Jul 30 2013

Bipartisan Nuclear Waste Bill Moves Forward in Committee

Senators Urge Swift Action to Secure and Permanently Dispose of Radioactive Nuclear Waste

Washington – A bipartisan bill to break the gridlock and establish a comprehensive policy for safely disposing of spent nuclear fuel took a step forward today, in a hearing in the U.S. Senate Committee on Energy and Natural Resources.

The leaders of the Senate Appropriations Subcommittee on Energy and Water Development, Senators Dianne Feinstein, D-Calif. and Lamar Alexander, R-Tenn., and Energy and Natural Resources Committee Chairman Ron Wyden, D-Ore., and Ranking Member Lisa Murkowski, R-Alaska, collaborated on the proposal.

At the hearing, Feinstein and other senators underscored the urgency of finally adopting a lasting policy on nuclear waste – more than 30 years since the Nuclear Waste Policy Act became law. 

“The byproducts of nuclear energy represent some of the nation’s most hazardous materials, but for decades we have failed to find a solution for their safe storage and permanent disposal,” Feinstein said. "The Nuclear Waste Administration Act would finally establish a comprehensive nuclear waste policy to address the highly radioactive waste being stored in communities across the country. This issue is too important for politics as usual, which is why I’m proud to join Senators Wyden, Alexander and Murkowski in introducing this bill.”

“Simply continuing to pass the burden of safely disposing of nuclear waste to future generations is not an option – whether it is at a shuttered nuclear power plant or in tanks along the Columbia River,” Wyden said. “Our goal with this legislation is to get the permanent repository program back on track and to make sure spent fuel and nuclear defense waste is handled safely until it is.”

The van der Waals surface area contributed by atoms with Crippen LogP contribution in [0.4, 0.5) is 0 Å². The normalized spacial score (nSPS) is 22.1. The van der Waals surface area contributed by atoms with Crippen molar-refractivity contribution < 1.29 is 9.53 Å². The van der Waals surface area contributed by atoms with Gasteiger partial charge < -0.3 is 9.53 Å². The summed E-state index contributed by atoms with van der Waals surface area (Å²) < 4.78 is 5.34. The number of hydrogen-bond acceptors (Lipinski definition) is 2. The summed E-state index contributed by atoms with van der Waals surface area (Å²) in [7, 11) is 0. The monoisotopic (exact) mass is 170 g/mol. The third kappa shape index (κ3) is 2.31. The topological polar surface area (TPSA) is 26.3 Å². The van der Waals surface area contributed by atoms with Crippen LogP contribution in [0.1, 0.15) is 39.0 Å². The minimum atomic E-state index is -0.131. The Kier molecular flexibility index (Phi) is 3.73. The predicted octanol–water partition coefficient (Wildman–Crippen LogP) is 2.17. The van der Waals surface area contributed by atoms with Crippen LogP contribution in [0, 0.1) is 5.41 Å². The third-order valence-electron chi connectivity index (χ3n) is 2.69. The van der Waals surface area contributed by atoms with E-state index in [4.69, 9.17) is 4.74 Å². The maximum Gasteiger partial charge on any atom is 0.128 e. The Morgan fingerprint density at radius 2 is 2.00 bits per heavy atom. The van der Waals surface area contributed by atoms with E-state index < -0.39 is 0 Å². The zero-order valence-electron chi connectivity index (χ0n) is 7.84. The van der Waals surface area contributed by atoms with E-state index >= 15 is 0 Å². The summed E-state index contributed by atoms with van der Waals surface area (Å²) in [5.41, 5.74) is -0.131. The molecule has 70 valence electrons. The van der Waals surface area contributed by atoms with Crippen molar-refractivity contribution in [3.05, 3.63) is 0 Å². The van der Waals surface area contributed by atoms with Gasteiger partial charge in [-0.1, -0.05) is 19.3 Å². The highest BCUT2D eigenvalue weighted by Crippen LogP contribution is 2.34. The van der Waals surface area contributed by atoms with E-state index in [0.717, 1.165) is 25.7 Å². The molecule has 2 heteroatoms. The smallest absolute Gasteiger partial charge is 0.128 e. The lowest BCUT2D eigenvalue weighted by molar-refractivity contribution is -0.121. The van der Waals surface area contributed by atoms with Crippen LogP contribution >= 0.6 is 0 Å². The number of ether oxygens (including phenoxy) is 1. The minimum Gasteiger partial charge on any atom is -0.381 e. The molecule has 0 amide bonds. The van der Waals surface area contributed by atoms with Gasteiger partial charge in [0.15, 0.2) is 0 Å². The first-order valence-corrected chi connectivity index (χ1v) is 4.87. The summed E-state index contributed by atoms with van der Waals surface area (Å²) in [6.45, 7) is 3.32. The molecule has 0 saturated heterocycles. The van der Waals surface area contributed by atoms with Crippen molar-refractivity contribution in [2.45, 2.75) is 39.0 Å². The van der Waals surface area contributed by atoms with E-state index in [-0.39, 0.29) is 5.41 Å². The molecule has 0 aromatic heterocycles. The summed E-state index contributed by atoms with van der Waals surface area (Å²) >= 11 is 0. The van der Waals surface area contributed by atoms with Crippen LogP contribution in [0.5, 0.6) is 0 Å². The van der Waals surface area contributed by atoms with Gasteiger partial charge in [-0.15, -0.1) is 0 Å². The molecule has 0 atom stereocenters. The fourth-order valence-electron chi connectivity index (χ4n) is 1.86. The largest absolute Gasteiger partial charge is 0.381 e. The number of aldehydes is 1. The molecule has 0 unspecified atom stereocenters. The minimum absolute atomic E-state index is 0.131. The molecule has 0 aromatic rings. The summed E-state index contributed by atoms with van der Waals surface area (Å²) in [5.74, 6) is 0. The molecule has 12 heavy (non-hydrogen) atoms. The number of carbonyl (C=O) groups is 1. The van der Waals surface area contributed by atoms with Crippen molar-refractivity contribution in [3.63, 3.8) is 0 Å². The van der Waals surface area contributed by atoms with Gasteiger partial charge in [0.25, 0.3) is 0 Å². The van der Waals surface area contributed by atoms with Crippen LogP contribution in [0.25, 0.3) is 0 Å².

“The legislation that we have put forward is an attempt to jump-start the government’s responsibilities on the back-end of the nuclear fuel cycle and achieve real progress. It sets an aggressive time frame to get a waste facility up and operating to assure stakeholders and the American taxpayer that the federal government is serious about meeting its obligations,” Murkowski said. “The federal government’s breach of contract has cost nearly $3 billion so far and is likely to grow upward of $20 billion if it fails to accept used fuel by 2020.”

“Our legislation makes local, state and federal governments equal partners in the process of finding temporary and permanent storage for nuclear waste, which is critical since nuclear power provides 60 percent of our reliable, clean electricity,” Alexander said. “This idea of giving local governments a voice served Tennessee well when I was governor and I was trying to figure out where to build prisons. Now, instead of the federal government telling local and state governments where to locate nuclear waste facilities, we’re giving them a chance to compete for these facilities and the jobs that come with them – and breaking 25 years of stalemate in the process.”

Currently fuel rods are stored on-site at dozens of commercial nuclear facilities around the country, including areas that are at risk of earthquakes, floods and other natural disasters. Millions of gallons of high-level radioactive waste from the nation’s nuclear weapons programs are also being stored at Department of Energy sites around the country.

The bill implements the recommendations of the president’s Blue Ribbon Commission on America’s Nuclear Future. It establishes a new nuclear waste administration and creates a consent-based process for siting nuclear waste facilities. It also enables the federal government to fulfill its commitment to managing commercial nuclear waste, limiting the costly government liability for failing to dispose of commercial spent fuel. The storage and repository system established by this legislation will expand opportunities for nuclear power to supply low-carbon energy and provide long-term protection of public health and safety for both commercial and defense high-level waste.

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